Petrol and Diesel Saw Steepest Lifetime Hike in Prices in the Last 12 Months: Report

The prices of petrol and diesel saw their steepest lifetime hikes over the last year. According to a report in Moneycontrol, between February 22 last year and this year, rates of petrol increased by Rs 18.64 a litre and diesel by Rs 16.32 a litre, rising 26 per cent and 25 per cent, respectively. The surge in prices took place despite a decline in crude oil rates by 32 per cent during the same period.

The price of petrol in Delhi was Rs 90.58 per litre on February 22, while diesel was Rs 80.97 per litre. The rise in taxes by the Centre and State governments after international crude prices reached $19 a barrel last April is a major reason behind the current high price.

In February 2021 alone, petrol and diesel prices were raised by Rs 4.28 a litre and Rs 4.49 a litre respectively. This led to Finance Minister Nirmala Sitharaman terming it a vexatious issue. Data on fuel prices  since 2003 accessed by Moneycontrol indicate that, in percentage terms, the highest rise in diesel prices occurred between 2016 and 2017 (February 22), when it zoomed by 31% or Rs 14.06 per litre. Similarly, petrol prices saw their steepest rise of 31 per cent or Rs 13.65 per litre in 2011.

Since June 26, 2010 and October 19, 2014, prices for petrol and diesel have been market-determined. The government launched a daily pricing mechanism on June 16, 2017, in order to bring more transparency to the cost of petrol and diesel. The price of petroleum products is based on a 15-day average of the foreign market prices of the respective products. After taking into account factors such as international product rates, the exchange rate, the tax structure, inland freight and other cost elements, oil marketing firms take a call on the retail selling price.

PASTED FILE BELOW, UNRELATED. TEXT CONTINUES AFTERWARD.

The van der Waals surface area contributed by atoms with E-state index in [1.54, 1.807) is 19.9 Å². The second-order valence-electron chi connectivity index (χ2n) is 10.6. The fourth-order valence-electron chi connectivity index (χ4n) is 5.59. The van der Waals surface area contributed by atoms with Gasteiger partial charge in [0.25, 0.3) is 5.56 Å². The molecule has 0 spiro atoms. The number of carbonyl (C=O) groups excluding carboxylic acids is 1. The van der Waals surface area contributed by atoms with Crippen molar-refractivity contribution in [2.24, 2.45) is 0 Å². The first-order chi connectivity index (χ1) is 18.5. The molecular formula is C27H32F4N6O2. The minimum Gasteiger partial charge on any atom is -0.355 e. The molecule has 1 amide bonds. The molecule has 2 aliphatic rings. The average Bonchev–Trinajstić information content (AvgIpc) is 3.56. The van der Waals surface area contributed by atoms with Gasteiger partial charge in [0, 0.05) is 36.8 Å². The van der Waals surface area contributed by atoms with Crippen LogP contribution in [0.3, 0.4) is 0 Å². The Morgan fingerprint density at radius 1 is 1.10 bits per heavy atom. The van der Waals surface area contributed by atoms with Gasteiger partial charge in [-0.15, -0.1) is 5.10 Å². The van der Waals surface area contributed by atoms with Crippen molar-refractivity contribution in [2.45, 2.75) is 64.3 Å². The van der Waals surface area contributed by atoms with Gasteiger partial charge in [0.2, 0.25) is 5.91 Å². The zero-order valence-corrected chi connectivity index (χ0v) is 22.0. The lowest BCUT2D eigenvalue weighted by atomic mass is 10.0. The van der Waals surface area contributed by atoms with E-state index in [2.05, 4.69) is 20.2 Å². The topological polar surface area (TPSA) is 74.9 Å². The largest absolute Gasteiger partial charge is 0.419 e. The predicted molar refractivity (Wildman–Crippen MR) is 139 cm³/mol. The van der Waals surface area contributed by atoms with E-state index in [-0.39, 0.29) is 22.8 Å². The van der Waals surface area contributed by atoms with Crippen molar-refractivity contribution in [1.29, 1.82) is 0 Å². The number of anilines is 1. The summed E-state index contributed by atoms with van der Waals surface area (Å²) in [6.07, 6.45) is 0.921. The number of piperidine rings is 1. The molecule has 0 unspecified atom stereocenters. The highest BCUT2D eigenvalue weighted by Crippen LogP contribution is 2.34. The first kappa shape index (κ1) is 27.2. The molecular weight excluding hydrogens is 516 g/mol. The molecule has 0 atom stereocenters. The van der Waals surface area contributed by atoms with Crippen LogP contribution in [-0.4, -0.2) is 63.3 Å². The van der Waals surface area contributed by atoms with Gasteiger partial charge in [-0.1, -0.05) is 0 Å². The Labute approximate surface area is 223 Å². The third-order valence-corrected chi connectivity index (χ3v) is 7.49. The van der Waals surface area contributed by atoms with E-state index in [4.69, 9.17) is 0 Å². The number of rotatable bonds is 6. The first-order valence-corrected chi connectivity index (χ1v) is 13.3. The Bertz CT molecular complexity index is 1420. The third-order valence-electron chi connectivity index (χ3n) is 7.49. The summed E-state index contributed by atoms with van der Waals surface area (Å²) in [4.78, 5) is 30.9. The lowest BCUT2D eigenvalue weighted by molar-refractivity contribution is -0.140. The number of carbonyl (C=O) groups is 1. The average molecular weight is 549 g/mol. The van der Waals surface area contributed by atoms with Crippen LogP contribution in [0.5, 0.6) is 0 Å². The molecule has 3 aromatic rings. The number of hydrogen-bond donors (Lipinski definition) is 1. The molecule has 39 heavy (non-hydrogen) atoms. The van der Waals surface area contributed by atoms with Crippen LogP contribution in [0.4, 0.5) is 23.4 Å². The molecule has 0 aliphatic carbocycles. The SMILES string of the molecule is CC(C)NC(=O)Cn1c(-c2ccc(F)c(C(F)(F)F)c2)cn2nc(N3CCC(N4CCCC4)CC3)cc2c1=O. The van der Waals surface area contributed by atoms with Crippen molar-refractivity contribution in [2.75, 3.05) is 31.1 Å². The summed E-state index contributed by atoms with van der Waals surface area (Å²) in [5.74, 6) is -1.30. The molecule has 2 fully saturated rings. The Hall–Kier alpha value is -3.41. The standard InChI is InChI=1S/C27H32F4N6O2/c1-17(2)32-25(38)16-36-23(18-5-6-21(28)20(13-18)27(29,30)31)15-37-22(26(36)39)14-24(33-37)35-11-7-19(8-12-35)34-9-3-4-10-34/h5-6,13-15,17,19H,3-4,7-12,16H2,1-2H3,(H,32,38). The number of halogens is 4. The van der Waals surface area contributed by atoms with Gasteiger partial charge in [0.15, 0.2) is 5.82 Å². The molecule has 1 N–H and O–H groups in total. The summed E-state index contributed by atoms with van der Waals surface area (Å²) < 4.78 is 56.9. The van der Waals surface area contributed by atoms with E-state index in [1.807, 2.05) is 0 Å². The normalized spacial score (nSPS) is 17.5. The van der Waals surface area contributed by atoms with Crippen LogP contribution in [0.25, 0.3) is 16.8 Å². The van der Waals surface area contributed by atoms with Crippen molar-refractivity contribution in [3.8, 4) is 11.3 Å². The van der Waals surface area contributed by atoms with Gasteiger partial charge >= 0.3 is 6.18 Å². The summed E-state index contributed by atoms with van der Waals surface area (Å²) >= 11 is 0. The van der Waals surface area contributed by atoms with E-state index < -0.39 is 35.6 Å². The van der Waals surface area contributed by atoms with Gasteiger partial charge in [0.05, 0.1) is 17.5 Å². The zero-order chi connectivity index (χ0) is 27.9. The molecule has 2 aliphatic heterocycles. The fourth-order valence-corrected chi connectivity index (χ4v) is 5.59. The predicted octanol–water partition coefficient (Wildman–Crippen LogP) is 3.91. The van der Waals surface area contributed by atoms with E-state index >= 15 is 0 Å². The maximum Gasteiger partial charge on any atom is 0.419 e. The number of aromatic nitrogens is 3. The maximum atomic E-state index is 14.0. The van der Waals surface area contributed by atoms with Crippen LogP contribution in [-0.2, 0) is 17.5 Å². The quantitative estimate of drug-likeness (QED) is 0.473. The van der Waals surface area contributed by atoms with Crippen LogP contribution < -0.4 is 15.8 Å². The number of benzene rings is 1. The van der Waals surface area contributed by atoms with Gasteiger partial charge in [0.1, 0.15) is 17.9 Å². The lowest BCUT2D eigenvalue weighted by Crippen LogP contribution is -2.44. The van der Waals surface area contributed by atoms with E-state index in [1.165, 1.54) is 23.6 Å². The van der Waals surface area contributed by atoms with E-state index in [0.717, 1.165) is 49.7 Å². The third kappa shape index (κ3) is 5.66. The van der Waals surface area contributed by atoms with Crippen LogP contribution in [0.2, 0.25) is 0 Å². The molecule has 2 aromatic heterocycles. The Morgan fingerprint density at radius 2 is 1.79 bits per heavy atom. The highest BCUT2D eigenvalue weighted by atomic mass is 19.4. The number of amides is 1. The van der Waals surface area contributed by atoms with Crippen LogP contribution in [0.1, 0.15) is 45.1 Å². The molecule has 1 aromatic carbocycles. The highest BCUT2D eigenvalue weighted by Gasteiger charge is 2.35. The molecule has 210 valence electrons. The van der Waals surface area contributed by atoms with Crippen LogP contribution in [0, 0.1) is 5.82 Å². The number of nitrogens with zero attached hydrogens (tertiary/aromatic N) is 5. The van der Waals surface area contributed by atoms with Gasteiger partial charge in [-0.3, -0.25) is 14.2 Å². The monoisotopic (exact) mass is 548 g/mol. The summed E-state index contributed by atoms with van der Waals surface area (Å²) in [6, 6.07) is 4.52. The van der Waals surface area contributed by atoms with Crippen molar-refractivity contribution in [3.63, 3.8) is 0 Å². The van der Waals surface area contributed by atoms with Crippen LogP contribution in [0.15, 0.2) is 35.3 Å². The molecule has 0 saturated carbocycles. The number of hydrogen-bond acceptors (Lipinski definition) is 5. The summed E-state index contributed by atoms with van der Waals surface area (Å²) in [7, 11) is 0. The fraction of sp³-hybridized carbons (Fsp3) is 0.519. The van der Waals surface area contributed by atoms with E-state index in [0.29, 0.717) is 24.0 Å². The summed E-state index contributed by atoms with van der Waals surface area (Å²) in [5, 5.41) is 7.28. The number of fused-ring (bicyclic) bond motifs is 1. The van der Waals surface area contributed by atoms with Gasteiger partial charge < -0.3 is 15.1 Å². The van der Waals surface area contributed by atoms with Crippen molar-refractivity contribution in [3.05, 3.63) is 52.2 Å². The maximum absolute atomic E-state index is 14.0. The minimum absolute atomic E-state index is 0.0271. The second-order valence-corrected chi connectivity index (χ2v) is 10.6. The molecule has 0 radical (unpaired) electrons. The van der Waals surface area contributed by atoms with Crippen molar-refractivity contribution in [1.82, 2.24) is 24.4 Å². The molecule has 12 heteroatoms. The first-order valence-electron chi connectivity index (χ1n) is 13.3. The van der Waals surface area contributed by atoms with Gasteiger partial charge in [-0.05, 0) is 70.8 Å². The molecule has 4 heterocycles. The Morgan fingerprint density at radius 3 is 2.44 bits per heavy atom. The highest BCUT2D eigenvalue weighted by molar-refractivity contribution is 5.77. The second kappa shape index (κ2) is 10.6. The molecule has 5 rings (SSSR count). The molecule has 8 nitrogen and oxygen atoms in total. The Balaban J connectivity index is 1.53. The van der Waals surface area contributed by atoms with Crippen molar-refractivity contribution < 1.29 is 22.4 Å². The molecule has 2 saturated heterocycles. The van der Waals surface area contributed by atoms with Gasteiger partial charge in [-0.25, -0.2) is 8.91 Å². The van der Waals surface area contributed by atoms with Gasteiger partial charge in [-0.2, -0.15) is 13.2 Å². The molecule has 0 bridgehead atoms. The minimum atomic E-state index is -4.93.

Compared to a historic low of $19 a barrel in April 2020, Brent oil prices increased to $63.73 a barrel at one point on February 22. Every $1 rise in the price of crude oil will drive up the price of petrol and diesel by 50-55 paise per litre. Every $1 barrel rise in oil prices, according to projections, increases the country’s import bill by $1.4 billion and every $10 barrel increase in crude oil prices increases the fiscal deficit by around 0.1% of GDP. The decline in oil production by the Organization of the Petroleum Exporting Countries (OPEC) is a major explanation for the recent increase in international crude oil prices

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